Saturday, August 12, 2006

Technology: knowing your audience (or at least the number of subscribers)

Sometime ago I showed Sarah Cummings how to create a bloglines account to keep track of new blogposts and added my own blog to her account. I noticed the number of subscribers which are visible in bloglines to my blog did not go up though. One explanation could be that she unsubscribed as soon as she got home :).

By coincidence I later discovered that I had 4 or 5 feeds (no idea why) when you want to add my blog to bloglines, and that I had all kind of hidden subscribers. I was wondering how to combine these feeds. So when I mailed Marshall Kirkpatrick who now seems to blog for techcrunch more than on his own blog, he was extremely helpful and guided my through the making of a feed for my blog on feedburner. With the idea that that feed could be the combined feed of all kind of subscriptions. He explains why and how to use feedburner in a blogpost.

Yet, I still had to replace the alternate xml/rss URLs in your blog's header tags. Marshall assured me that replacing them would not effect my subscribers at all. (you don't want to delete your subscribers...). At this point it became really technical because blogger has a kind of encripted code which is not easy to replace. But you can still do it as explained here.

Now to be honest, I still have about 5 feeds coming up if you want to subscribe to my blog in bloglines, one of them being the feedburner feed. And only those bloglines subscribers are counted by feedburner (the number does correspond, so I get it!). I can now calculate my subscribers easily by adding the number of subscribers on each feed in bloglines plus feedburner, and deducting the subscribers who are double on the feedburner feed. Somehow to resolve this becomes really too technical and timeconsuming for me, but I know now that if I had started straight away with a feedburner feed, it could have been easier.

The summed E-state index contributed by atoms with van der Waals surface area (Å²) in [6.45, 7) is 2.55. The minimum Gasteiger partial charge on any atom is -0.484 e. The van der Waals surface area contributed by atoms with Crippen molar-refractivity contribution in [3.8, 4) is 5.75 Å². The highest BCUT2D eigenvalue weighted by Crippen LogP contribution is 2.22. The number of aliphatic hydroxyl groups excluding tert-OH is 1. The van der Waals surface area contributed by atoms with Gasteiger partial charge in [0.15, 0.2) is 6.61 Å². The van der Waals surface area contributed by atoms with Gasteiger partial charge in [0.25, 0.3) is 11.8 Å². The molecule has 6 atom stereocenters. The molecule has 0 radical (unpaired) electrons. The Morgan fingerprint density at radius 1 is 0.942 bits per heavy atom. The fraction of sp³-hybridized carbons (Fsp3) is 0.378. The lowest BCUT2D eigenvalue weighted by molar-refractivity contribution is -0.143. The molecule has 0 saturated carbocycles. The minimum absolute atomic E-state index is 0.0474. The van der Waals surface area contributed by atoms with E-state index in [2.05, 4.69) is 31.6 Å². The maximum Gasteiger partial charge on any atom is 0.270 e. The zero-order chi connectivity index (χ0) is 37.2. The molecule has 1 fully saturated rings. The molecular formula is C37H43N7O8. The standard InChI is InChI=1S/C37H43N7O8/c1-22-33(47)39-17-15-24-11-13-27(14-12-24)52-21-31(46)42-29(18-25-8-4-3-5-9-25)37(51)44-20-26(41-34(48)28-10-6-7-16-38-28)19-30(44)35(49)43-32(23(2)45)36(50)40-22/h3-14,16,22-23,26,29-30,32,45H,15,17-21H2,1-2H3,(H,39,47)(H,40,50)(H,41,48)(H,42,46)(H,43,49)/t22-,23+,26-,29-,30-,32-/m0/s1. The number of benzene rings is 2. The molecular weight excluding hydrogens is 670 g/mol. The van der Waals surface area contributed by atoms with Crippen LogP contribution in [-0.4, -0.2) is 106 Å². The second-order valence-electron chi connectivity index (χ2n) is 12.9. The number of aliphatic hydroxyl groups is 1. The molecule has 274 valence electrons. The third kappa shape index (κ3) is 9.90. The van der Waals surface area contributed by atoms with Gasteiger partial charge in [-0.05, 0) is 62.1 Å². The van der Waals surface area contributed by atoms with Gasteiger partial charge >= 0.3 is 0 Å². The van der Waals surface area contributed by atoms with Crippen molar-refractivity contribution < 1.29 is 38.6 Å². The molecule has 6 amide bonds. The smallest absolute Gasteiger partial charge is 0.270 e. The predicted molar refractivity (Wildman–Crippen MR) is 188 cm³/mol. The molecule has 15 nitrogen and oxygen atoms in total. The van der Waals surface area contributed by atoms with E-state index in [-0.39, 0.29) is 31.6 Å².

Anyhow, wanted to blog this already for a long time for people who are blogging in blogger and have similar problems and to really thank Marshall for his help as without him I would not have gotten this far in understanding it. I think it is a nice example how non-techies can learn more about how things work with the help of techies.

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